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Older campers work together during some "team-building games"

But why should teenage boys keep coming back to camp? We asked a handful of Men of STEEL what keeps them returning. “There’s just something about people being able to go to you and know you can help them,” Parker said about the rewarding aspects of the STEEL Program so far. He was helping at the F.A.R.M., weeding some garden beds so the watermelon could grow better. “You gain a lot of respect, but there are safety nets. You’re there to help, but also have fun,” he said. “I’ve had so much fun with my cabin. I don’t get the opportunity to do a lot of this stuff at home in Georgia.”

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Walker, one of our FLINT campers, often spends time working on his horseback riding skills

The STEEL group this summer is one of our biggest ever, with many boys back for their 8th, 9th, or 10th summers. Many of these young men grew up together, and are now able to give back to the younger generations at camp. However, not all of our oldest campers have been here the longest. Mike, another Man of STEEL, is only back for his 3rd summer this year. He found out about Falling Creek during our first Family Camps offered, and returned last year for his first year as a camper in FLINT. He still remembers his FLINT induction ceremony, which he said made him feel like he was part of the community. He came back for the opportunity to learn what being a counselor is like. “STEEL is definitely worth it,” he said. He thinks that other older campers like him should come to Falling Creek because they’re able to get more out of the progressions, and the activities scale with greater ability. This summer he’s helping in the Barn, and loves being able to ride his favorite horse, Joker.

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Rhodes shares his kayak knowledge with Jackson, both FLINT campers, as they work on rolls in the lower lake.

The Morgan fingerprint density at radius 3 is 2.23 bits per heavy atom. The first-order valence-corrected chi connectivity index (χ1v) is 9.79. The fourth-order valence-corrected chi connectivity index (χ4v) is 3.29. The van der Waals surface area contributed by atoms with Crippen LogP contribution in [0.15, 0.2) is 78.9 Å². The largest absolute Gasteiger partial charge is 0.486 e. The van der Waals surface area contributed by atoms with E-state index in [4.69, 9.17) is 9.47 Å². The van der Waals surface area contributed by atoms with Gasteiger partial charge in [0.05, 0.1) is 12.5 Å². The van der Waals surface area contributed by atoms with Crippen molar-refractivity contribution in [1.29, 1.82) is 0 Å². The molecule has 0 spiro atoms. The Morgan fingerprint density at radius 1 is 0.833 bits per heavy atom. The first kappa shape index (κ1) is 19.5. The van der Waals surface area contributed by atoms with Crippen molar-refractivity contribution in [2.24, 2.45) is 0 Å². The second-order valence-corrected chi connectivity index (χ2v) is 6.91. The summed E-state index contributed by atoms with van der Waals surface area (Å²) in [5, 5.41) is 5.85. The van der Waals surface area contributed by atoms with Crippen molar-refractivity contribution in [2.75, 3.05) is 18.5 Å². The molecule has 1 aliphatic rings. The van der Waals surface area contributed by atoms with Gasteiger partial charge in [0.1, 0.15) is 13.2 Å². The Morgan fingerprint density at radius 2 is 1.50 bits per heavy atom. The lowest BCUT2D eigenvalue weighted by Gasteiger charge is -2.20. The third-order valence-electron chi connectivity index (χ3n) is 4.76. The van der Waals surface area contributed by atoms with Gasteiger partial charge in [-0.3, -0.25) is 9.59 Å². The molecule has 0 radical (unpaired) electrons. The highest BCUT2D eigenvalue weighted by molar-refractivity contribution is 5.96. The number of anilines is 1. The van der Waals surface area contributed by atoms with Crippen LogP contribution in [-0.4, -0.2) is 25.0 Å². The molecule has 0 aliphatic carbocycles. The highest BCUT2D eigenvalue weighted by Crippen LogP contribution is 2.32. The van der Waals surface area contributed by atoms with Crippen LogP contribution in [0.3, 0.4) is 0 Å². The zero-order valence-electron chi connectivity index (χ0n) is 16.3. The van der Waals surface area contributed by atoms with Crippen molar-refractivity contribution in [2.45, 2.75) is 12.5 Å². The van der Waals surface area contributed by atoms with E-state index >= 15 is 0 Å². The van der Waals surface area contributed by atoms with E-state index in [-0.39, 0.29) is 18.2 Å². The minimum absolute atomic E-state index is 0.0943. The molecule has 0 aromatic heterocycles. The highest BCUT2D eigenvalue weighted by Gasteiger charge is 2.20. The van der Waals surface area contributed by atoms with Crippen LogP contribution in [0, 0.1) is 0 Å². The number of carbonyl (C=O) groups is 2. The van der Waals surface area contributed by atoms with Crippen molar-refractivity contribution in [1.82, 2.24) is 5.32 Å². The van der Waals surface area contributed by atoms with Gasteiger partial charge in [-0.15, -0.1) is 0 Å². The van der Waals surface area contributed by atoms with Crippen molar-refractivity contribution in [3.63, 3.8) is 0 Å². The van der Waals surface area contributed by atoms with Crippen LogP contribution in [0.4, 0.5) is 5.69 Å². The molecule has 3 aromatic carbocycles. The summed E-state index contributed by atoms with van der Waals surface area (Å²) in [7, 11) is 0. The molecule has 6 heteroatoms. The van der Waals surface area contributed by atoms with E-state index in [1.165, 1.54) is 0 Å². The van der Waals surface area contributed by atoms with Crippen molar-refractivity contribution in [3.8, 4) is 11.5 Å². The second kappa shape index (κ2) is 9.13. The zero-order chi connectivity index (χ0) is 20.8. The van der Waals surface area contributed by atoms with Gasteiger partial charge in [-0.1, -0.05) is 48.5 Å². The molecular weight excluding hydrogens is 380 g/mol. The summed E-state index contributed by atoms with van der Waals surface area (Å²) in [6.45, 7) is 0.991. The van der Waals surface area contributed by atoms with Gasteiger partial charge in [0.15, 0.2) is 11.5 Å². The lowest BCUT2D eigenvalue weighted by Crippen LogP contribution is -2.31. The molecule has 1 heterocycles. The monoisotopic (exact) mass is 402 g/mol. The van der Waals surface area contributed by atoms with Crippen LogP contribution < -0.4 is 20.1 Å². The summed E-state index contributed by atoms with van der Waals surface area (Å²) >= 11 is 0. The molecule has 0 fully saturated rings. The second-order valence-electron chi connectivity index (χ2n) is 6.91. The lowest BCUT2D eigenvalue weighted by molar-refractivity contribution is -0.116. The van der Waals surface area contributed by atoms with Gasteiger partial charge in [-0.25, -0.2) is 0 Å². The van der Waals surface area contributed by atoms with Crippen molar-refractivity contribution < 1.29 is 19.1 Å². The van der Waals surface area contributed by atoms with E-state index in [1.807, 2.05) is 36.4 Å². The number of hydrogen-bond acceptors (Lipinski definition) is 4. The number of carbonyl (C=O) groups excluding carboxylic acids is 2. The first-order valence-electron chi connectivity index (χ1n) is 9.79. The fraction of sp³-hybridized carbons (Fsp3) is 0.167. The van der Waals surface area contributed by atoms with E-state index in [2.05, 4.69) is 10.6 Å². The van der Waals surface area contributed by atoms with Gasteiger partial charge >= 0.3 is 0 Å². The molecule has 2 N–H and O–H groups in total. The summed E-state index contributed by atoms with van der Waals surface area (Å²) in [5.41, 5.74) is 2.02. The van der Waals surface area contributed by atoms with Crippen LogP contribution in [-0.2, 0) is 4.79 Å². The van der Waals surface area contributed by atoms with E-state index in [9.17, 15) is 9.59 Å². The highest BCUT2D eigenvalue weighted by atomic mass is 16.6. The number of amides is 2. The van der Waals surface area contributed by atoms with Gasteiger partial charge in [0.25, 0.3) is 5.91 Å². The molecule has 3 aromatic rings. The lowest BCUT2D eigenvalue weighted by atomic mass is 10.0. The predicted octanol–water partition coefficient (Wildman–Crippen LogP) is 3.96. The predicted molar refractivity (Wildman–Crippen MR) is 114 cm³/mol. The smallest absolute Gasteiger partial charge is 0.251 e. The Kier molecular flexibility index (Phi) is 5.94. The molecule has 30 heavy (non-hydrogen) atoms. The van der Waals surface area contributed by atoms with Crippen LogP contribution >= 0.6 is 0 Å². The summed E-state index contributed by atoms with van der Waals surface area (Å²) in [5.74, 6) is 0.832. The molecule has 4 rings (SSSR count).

Spencer is back for his 8th year this summer, and was helping out at Ultimate Frisbee. “I do different activities each year,” he said, which is how he keeps things interesting and challenging year after year. This summer he said he’s trying out rock climbing more. “It’s been a good balance of responsibility and fun,” he said. Sam was also at Ultimate and joked that he only came back to be awarded with his 10 year knife. “But actually, I really like the group of guys, that was probably the biggest reason.”

Whether the reason for returning is to gain more responsibility, improve skills, keep up with close friendships, grow as a leader, have fun, learn how to be a counselor, or help the next generation of campers, camp can continue to help reach the many goals that teenage boys have as they age!

As you will probably be receiving your first letters home from your sons (unless they’ve been too busy to write!), we also wanted to make a note about homesickness:

While we know that many letters will contain fun stories about new activities or friends, we also know that many will share feelings of missing home or feeling upset. We wanted to make a note of encouraging you as parents in case a few have received homesick “snail mail” letters, reflecting boys’ feelings during the first few days of settling in at camp. Now that the boys have been here for a couple of days and camp is still new to them, this can be a time when homesickness could begin to show in some of them. Homesickness is completely normal and we’re prepared to work with each boy, as no situation is the same.

Our counselors are great at working through homesickness with campers, and we wrote a blog about this last year which you can read here

If you do get a homesick letter in the mail over these next few days, don’t panic. These feelings are common for all campers at some point throughout the session. The challenging times for them can be when things are moving at a slower pace, such as during rest hour or at night. This is also usually when they have the most time to write home!

Please be assured that if your son shows any continuing signs of homesickness, we will be in touch with you. A good rule of thumb typically is that no news from us is good news, and the homesickness usually passes quickly. The boys are learning to be independent and resilient, and you are giving them a great opportunity to do that by allowing them to be at camp!